Energy market now at the mercy of the weather


Fuel crunch: A technician handles a truck with radioactive waste in France. About a third of the country’s nuclear capacity will be halted at the start of January, pushing prices up everywhere as it normally exports power at peak times. — AP

LONDON: Everyone may be back to watching the daily number of coronavirus cases as the Omicron variant spreads through Europe, but the energy market is focusing on a more traditional gauge of worry: the temperature.

Prices soared to new records this week because of the impact of unexpected nuclear outages in France and worryingly low stockpiles across the continent.

On Friday, natural gas prices plunged as Russia decided to supply the market at the 11th hour, yet they are still at dizzyingly high levels.

Buyers and sellers are now on high alert for signs of cold that would send prices into total meltdown. “Only a mild winter seems capable of alleviating the stress on the energy market,” said Jean-Paul Harreman, an analyst at research firm Enappsys Ltd.

It all adds up to a precarious outlook for European economies and consumers, as the pandemic roars back and countries become increasingly concerned about Russia and geopolitics.

Omicron will likely be dominant across Europe by mid-January and that could lead to de facto lockdowns where companies don’t have the necessary staff to continue as normal.

Surging energy prices are driving inflation and forcing gas-hungry industries to curb output. If it’s cold too, then rolling blackouts could be a last resort.

The rest of December is set to be colder than usual and this will persist into January with widespread below average temperatures for the first two weeks, according to forecaster Maxar Technologies Inc.

Prices are already at record highs in France and Germany, while the weather is relatively mild and demand isn’t really testing the limits of the system.

Peak consumption usually comes in January or February when it’s coldest. Analysts say it wouldn’t even require a repeat of February 2018’s “Beast from the East” to trigger market meltdowns this year, only a few degrees below normal will be enough.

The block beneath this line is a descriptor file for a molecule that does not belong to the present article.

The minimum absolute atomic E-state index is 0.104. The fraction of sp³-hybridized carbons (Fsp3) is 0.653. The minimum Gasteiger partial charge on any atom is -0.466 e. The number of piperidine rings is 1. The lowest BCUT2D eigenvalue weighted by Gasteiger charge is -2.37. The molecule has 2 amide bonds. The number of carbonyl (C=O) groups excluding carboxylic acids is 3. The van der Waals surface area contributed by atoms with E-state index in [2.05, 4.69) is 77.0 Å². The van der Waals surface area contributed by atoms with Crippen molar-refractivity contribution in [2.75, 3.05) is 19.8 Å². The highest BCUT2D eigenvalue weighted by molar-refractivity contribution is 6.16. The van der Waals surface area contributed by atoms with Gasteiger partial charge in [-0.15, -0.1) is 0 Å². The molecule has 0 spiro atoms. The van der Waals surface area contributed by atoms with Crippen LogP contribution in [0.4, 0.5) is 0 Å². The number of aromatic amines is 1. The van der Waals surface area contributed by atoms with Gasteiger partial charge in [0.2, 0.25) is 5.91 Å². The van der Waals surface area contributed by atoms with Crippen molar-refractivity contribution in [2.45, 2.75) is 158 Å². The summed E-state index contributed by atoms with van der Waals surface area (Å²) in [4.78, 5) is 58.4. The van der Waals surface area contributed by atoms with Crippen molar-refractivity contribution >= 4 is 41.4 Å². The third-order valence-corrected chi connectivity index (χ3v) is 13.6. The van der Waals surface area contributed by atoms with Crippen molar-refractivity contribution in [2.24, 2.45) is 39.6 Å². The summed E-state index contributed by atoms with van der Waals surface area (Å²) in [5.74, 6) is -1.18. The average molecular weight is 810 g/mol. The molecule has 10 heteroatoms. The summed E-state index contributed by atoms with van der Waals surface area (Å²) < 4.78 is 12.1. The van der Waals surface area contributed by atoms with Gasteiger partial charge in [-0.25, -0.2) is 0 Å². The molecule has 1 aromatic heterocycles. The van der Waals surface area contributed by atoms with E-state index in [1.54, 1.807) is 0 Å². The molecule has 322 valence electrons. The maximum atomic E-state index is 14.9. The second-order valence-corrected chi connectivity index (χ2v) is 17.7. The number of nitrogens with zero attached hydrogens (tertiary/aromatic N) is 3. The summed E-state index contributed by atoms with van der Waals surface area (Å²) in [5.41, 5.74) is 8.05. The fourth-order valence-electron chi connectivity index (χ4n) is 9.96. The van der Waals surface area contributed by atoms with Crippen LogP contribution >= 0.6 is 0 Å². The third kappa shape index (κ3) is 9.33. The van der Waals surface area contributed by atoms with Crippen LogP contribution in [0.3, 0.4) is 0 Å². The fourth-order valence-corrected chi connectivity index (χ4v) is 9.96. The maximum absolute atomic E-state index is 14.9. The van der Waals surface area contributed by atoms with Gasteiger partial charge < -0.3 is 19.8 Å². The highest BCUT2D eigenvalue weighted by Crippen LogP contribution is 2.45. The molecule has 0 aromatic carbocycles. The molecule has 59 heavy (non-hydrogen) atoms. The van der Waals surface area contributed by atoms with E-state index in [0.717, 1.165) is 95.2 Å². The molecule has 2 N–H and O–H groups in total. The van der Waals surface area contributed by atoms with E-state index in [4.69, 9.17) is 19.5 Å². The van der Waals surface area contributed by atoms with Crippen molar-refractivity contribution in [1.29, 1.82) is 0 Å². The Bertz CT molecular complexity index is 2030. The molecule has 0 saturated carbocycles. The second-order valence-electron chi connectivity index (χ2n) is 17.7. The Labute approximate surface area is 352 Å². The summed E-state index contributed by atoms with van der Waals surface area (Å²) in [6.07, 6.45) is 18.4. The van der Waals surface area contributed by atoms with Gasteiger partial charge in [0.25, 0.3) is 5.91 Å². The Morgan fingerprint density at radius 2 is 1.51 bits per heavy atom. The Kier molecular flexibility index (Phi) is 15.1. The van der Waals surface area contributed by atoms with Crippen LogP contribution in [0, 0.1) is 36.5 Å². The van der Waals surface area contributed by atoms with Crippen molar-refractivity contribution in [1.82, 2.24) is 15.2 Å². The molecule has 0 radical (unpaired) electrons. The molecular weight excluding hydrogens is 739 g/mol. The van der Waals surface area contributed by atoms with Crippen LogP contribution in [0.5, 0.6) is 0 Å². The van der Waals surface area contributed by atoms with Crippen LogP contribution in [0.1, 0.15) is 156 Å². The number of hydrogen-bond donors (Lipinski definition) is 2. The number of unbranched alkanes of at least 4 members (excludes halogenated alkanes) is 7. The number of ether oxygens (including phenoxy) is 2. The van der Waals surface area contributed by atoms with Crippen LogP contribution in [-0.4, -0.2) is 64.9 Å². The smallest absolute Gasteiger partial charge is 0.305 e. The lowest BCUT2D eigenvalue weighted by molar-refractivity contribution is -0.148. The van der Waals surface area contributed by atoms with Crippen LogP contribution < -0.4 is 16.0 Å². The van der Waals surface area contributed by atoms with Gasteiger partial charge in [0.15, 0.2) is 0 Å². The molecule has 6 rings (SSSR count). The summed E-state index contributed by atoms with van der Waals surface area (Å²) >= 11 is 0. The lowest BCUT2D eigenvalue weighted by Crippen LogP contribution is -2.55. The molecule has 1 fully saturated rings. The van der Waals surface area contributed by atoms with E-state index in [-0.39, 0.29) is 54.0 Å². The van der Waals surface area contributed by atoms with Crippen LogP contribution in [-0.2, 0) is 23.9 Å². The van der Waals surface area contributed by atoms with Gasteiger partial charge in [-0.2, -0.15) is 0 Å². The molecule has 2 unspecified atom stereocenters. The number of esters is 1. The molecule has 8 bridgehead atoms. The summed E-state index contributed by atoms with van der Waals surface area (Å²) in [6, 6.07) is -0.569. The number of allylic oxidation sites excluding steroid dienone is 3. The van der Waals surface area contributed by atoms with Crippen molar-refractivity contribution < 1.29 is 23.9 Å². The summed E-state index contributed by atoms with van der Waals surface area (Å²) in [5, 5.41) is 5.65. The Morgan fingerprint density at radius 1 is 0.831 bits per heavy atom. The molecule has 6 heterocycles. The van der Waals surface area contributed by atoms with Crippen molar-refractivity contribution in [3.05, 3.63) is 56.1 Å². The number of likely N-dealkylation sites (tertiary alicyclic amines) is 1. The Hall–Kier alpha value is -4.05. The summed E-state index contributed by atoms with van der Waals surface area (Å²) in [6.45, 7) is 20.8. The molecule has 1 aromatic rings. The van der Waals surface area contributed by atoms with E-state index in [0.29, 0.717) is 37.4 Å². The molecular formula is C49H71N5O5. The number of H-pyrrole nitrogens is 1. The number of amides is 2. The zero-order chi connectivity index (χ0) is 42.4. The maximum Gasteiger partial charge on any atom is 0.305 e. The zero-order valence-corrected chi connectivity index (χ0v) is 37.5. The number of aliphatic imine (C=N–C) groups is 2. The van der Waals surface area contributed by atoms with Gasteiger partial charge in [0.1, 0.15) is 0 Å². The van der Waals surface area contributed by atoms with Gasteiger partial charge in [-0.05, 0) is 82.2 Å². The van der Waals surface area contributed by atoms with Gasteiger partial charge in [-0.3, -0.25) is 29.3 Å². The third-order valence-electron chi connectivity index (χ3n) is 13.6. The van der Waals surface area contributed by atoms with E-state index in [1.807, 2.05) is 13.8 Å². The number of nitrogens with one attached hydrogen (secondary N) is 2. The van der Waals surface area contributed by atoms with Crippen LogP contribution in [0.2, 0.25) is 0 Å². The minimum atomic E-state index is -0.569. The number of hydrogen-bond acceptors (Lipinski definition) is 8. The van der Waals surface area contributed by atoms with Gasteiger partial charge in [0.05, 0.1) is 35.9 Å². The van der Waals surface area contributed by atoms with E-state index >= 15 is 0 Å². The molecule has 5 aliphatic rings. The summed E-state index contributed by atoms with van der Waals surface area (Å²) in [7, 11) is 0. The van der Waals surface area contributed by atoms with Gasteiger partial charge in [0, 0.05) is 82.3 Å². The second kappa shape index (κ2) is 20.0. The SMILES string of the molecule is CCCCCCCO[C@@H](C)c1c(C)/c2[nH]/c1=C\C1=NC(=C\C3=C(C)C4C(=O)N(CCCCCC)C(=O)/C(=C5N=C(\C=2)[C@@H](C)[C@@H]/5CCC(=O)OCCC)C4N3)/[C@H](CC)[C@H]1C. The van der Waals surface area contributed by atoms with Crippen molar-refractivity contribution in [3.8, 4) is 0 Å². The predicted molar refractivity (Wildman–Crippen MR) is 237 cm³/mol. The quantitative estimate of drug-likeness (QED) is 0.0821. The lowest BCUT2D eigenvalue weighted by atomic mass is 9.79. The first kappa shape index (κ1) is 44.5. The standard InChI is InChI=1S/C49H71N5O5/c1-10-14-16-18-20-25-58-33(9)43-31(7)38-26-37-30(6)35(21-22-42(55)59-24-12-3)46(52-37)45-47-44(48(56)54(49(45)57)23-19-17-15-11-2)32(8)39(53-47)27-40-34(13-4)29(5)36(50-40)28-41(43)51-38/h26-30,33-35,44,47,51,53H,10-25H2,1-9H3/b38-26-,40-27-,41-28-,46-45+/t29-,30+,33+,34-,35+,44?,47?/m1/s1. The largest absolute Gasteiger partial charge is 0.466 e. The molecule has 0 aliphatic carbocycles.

While there may be enough capacity now – albeit at an eye-watering price – it’s set to deplete more quickly than in previous years, according to Hanns Koenig, head of commissioned projects at Aurora Energy Research Ltd.

“Our gas use will go up and that could become an issue toward the end of the winter when gas storage is used up,” he said.

Widespread Covid-19 restrictions where businesses and industries shut could help alleviate the energy crunch by reducing power use. At the height of the 2020 lockdowns, power demand fell by as much as 20% in parts of Europe.

In the meantime, industry is starting to feel the pressure. Nyrstar, a leading global zinc producer owned by Trafigura Group, will halt production at a smelter in France in the first week of January because of soaring power prices.

The trend is hurting the competitiveness of French companies, according to the Uniden trade group that represents energy-intensive industries.

Higher energy prices are having a broader impact too. The European Central Bank is projecting 3.2% inflation for 2022 with two thirds of that increase attributed to energy price gains. In Britain, “more persistent” inflation was behind a surprise decision to raise interest rates for the first time in three years on Dec 16.

About a third of France’s nuclear capacity will be halted at the start of January. The nation usually exports power at peak times to its neighbours but now it will require imports, pushing prices up everywhere.

Maintenance is also being disrupted by the pandemic. Three of Germany’s nuclear power plants will also shut at the end of this year and thus be unavailable during the coldest part of winter.

Leaders are meeting soon in Brussels to discuss the energy crisis, the bloc’s pandemic response and Russia’s buildup of troops near Ukraine, a key gas-transit nation. — Bloomberg

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